4. “Why are you doing that?”
If your husband is pulling on the fringe around a couch cushion, he isn’t being purposefully destructive. People living with Alzheimer’s often have a need for tactile feedback. Additionally, they may have a compulsion for their fingers to be doing something. Some people will pick at their skin and cause sores. Others will spend hours tearing up pieces of paper or tissues. Your husband won’t know why he is doing this, but you can help him by buying him a lap pad or “fiddle pad.” These products, now widely available, provide both tactile stimulation and keep fingers busy.
5. “What shirt do you want to wear?”
People living with dementia have a hard-enough time navigating this confusing world without being asked open-ended questions. Preserve dignity by offering choices, which is a vital part of care, but simplify the choices by holding up two shirts and asking which she’d like to wear. He may mention the color of one shirt, but point at another, so go with the one he points to and say, “This one?” Then he’ll say yes or no, or else nod. You can say, “Great choice! Let’s put that on,” and then help him dress.
6. “That’s an orange, not an apple!”
It doesn’t matter, it doesn’t matter, it doesn’t matter. It’s up to you to remember that the person living with dementia may have a hard time with words. Don’t make your mom feel worse by criticizing her words. If you ask her if she’d like an orange and she says yes but digs for an apple, let it go. If she has what she wants, then everyone should be happy.
7. “You are home!”
No one approach will work every time, but what is consistent is that your loved one is looking for a feeling of safety and comfort when she asks this question. If you can distract her by asking her to snuggle on the couch under a blanket and watch a DVD, that may work. Or you may ask her if she misses home a lot. If she says yes, ask what she misses about it. Engage her in a conversation and, eventually, the anxiety that causes her to want to ‘go home’ should subside. There are many guides for dealing with this common issue.
8. “You just ate!”
People living with dementia often don’t remember if they ate so they may want to eat again. Often, keeping snack foods around can help. Instead of scolding your dad for asking to eat again when he just ate, when he wants to eat again you can suggest some treat that he likes and then offer a small amount. That snack may be enough to satisfy without arguing about the fact that he just had supper.
9. “We need to hurry!”
Your dad has an appointment to see the doctor and you’ve waited a month for this, but he is stuck in a fearful mode and becomes angry and throws things rather than getting dressed. Obviously, he is stressed and trying to hurry him won’t help. Calm yourself down first and offer support by agreeing that this is a stressful situation. Take time to sit and comfort him. If you began preparing early, this may work. If not, you may have to cancel the appointment. Sometimes you must just let it go and hope for a better day.
10. “Here, let me do that!”
Your husband who is living with dementia will become easily confused, and stress just makes the confusion worse. Trying to get a button in a buttonhole can be a massive frustration, yet he may not want help. Sometimes, you can distract him from the task at hand and later do it yourself, but when possible, have patience and let him finish. Note: When it comes to getting dressed, adaptive clothing can be helpful. An ingenious shirt with magnets instead of buttons can look dressy yet be easy to put on. With some digging, you may find shortcuts for other tasks, as well. The idea is that your patience is gold. Allow room for slowness and mistakes. None of this is worth a blowup on your part. Your anger or anxiety only accelerates his anxiety and can ruin what could be an otherwise decent day.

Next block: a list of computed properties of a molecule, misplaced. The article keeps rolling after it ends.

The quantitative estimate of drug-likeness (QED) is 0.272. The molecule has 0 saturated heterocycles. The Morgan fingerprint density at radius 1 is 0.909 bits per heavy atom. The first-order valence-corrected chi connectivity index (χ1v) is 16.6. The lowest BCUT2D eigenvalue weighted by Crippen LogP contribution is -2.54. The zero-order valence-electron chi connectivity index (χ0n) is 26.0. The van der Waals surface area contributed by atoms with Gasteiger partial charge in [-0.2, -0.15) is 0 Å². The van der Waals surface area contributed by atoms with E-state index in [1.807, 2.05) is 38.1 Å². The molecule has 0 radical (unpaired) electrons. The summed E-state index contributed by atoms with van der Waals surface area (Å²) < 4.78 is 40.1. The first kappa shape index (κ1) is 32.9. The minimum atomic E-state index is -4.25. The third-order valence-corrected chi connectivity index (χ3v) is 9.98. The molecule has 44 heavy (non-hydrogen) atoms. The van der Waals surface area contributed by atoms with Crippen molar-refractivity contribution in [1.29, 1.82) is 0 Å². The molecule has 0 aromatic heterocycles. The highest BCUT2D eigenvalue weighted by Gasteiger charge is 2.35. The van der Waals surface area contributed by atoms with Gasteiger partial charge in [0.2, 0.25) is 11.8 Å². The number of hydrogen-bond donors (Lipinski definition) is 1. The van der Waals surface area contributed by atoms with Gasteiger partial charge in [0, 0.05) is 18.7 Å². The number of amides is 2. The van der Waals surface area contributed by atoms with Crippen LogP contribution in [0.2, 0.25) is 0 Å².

When interacting with a person living with any type of dementia it's generally better to use statements rather than questions unless you are offering a simple, obvious choice. Say, “It’s cold so we need jackets,” rather than “Do you think you need a jacket?” As your loved one’s disease progresses, words will become increasingly hard to process and decisions can be impossible to make. Watch for this progression and adjust your speech so that you have a slower cadence. Use short sentences but speak with a smile. Sometimes your body language can say it all.
You’ll never stop learning in your journey of loving care. If we helped you learn one thing here today, then we both win! When the time comes for you to seek a consult regarding how Manor Lake Assisted Living & Memory Care Gainesville can improve the quality of both you and your loved one’s lives, call us!
17 February 2020
Prologue: All professional memory care and assisted living care providers like us here at Manor Lake Gainesville understand and respect those of you who so lovingly carry the burden of care for your loved ones. Part of our community service campaign is to educate via this blog so that you can enjoy the maximum time at home with your loved ones. However, statistics show that unfortunately there will come a day when solo home care or professionally assisted home care is no longer enough. To every extent possible, we’ll be here for you via this assisted living and memory care blog, week in, and week out with insights that hopefully helps ease your loving burden. When that burden becomes too heavy to bear, know that your friends here at Manor Lake Gainesville Assisted Living & Memory Care are ready with open arms to provide the loving care necessary to deliver the quality of life that both you and your challenged loved one(s) deserve.